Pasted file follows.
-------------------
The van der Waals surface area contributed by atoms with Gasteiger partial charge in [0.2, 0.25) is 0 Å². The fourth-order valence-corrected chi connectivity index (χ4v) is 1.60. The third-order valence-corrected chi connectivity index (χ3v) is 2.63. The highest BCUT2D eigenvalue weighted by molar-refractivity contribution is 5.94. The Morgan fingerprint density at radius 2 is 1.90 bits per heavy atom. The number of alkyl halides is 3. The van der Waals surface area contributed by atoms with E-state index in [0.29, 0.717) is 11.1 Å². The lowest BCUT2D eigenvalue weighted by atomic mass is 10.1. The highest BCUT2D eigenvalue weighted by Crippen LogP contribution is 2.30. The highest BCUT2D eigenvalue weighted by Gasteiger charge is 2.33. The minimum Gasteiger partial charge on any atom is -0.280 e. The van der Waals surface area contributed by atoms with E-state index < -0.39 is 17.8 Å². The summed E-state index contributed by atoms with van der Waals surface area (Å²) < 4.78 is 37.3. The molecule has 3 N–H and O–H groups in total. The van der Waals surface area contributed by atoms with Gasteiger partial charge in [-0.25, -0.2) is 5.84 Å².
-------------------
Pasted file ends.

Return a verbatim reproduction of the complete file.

The van der Waals surface area contributed by atoms with Gasteiger partial charge in [0.2, 0.25) is 0 Å². The fourth-order valence-corrected chi connectivity index (χ4v) is 1.60. The third-order valence-corrected chi connectivity index (χ3v) is 2.63. The highest BCUT2D eigenvalue weighted by molar-refractivity contribution is 5.94. The Morgan fingerprint density at radius 2 is 1.90 bits per heavy atom. The number of alkyl halides is 3. The van der Waals surface area contributed by atoms with E-state index in [0.29, 0.717) is 11.1 Å². The lowest BCUT2D eigenvalue weighted by atomic mass is 10.1. The highest BCUT2D eigenvalue weighted by Crippen LogP contribution is 2.30. The highest BCUT2D eigenvalue weighted by Gasteiger charge is 2.33. The minimum Gasteiger partial charge on any atom is -0.280 e. The van der Waals surface area contributed by atoms with E-state index < -0.39 is 17.8 Å². The summed E-state index contributed by atoms with van der Waals surface area (Å²) < 4.78 is 37.3. The molecule has 3 N–H and O–H groups in total. The van der Waals surface area contributed by atoms with Gasteiger partial charge in [-0.25, -0.2) is 5.84 Å².